Pope Francis Would Make A Lot More Sense If Everyone Remembered He’s A Jesuit

Pope Francis Would Make A Lot More Sense If Everyone Remembered He’s A Jesuit

Francis’ unorthodoxy shouldn’t have been surprising. He’s a dyed-in-the-wool Jesuit who came of age in the post-Vatican II world.
Dominic Lynch
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In a recent issue of The New York Times, in-house conservative and Catholic Ross Douthat published a column expressing his frustration with Pope Francis, particularly with his refusal to clarify some morally tricky questions raised by his pastoral letter “Amoris Laetitia.”

“The logic of ‘Rome has spoken, the case is closed’ is too deeply embedded in the structures of Catholicism to allow for anything but a temporary doctrinal decentralization,” writes Douthat. “So long as the pope remains the pope, any major controversy will inevitably rise back up to the Vatican.”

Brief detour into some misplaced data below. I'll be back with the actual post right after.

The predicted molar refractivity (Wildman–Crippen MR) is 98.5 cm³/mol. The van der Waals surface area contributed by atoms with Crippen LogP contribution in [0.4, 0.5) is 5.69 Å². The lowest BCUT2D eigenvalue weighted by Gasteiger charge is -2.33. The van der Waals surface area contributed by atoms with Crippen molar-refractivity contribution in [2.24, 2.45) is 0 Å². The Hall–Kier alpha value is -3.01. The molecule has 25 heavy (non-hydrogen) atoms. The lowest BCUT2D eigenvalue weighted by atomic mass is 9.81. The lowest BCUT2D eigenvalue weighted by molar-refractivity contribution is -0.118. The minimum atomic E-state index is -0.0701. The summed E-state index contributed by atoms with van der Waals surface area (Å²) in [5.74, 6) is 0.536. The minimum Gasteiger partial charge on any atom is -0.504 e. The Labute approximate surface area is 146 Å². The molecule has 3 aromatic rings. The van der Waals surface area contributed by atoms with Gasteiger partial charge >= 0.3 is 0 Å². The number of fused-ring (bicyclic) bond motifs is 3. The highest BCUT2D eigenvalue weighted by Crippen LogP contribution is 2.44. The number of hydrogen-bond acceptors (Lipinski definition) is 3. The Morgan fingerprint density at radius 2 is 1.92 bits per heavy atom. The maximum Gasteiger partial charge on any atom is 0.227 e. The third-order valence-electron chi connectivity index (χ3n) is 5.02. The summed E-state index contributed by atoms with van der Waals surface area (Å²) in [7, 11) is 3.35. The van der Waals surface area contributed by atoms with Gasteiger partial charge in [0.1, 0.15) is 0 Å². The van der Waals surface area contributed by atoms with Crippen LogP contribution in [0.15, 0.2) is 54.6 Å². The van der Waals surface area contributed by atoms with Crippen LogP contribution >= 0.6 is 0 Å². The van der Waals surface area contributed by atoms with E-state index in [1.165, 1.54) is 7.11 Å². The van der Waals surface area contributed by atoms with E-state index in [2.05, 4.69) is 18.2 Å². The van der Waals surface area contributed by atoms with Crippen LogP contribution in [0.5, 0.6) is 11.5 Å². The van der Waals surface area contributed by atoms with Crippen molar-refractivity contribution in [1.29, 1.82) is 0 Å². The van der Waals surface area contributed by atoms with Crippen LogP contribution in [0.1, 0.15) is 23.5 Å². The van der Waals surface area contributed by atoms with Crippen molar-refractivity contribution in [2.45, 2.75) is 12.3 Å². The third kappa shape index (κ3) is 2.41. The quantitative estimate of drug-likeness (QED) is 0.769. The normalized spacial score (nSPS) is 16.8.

In other words, Francis will have to answer his critic’s questions sooner or later. And in the interim, a frustrating stalemate settles between liberal and conservative bishops, encapsulated in the dubia (doubts) letter authored by four cardinals in September. That document posed five questions to the pope about confusing aspects of his original pastoral letter.

The dubia, of course, were cheered by conservative Catholics and condemned, sometimes in shocking language, by the more liberal wing of the Church. Pope Francis has refused to answer the questions posed by the letter, even going so far as to cancel a meeting with a number of cardinals in Rome where he probably would have been confronted with it.